• c [Collective/consortium]: 106. Includes journals clearly volunteer-run with an apparent intenti0n to stay that way. (Also includes a few supported by multiple institutions, but most of these are in u or s
  • f [Foundation, charity or business]: 62.
  • z [Defunct]: 19 journals that have clearly ceased publishing.
  • i [Initial offer]: 17 journals where the no-fee statement suggests that there will be a fee in the future.
  • d [Donations solicited]: 8 journals that explicitly invite donations.
  • 3 [SCOAP3]: two.
  • x [subscribe-to-open]: two clear cases
  • V [Virus blocked]: two.
  • a [Advertising revenue]: one.

One issue to be resolved before Diamond OA 2024 is done: how to group all but u & s into two or three manageable clusters (or in some cases treat them as u or s).


I’m not sure a list of current subject assignments is useful, but given that there are quite a few more journals, it may be worth noting subjects that have fewer journals in the current list than in GOA8, usually because of refinements/reassignments (and in a few cases clear error).

In alphabetic order, these are biology, earth sciences, education, history, sociology, technology. For education and history, this is partly an explicit shift so that history *of* x or education *about* x is classified as X.


GOA8 and Diamond OA 2023: Through September 3

September 4th, 2023

Gold Open Access 8

  • PDF downloads: 189
  • Dataset:57 downloads.
  • Books: none.

Diamond OA 2023

  • PDF downloads: 138
  • Books: none

Gold Open Access 7

  • PDF downloads: 1,184
  • Print version: 1 copy
  • Dataset: 423 downloads [typo last month]
  • Country book: 249 downloads, no print


Brief reminiscence

August 29th, 2023

I remember when there was an agency that offered pretty good first-year subscription prices for magazines, since people who subscribe tend to renew (at regular prices), and ran big but absurdly long-odds sweepstakes as an incentive.

I used this agency, which will go unnamed, several times.

Recently, I made the mistake of responding to an agency with the same name and sweepstakes approach. They keep pestering me to keep entering again…which requires paging through all the stuff they’re offering,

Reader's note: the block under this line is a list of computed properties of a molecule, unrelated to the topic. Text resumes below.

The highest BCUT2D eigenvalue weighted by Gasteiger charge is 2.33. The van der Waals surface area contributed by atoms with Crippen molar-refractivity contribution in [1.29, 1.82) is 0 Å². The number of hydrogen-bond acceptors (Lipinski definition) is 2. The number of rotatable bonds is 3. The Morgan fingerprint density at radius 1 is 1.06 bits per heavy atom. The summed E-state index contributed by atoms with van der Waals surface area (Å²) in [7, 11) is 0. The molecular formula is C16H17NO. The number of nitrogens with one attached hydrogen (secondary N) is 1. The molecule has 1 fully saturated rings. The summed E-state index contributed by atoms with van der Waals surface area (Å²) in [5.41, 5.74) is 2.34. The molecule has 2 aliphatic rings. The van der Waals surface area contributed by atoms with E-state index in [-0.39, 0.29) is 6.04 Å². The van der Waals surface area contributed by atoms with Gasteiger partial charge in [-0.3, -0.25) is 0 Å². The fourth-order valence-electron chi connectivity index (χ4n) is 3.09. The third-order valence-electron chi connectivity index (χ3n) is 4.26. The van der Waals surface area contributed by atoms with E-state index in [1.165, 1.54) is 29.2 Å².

And that’s what it is: Stuff…and really what I’d call, well, crap.

I think of the agency now as the Prolific Crap Group (changing the last name to avoid problems). And I miss the old agency, especially since I might get a new magazine subscription. It won’t be through them.

GOA[9] Refresh: The First 14,000

August 26th, 2023

As noted in earlier posts, I’m doing an advance scan (or several) on DOAJ journals to try to clean up subject assignments and publisher category assignments, and to attempt to assign a support/funding source for diamond journals published by OA and toll publishers (rather than societies and universities).

I’ve now done the first two 7,000-journal chunks (another 5,564 left to go: then, in October or November, I’ll do a pass of journals added since early July). Here are some informal and not very meaningful results on the first 14,000 (not too meaningful because some of these no longer publish, a few will have or have already been dropped from DOAJ, and there’s always room for refinement). I did use the set of principles I’ve discussed to assign subjects (perhaps not always consistently). One point: for journals in Dergipark, the Turkish platform that seems to always use a person’s name as publisher, I’ve assumed that if that name is a university scholar and most/all of the editors are university folk, it’s a university journal. (Also: where DOAJ shows no fee on the master table but also shows “other” fees, the fee status may change.)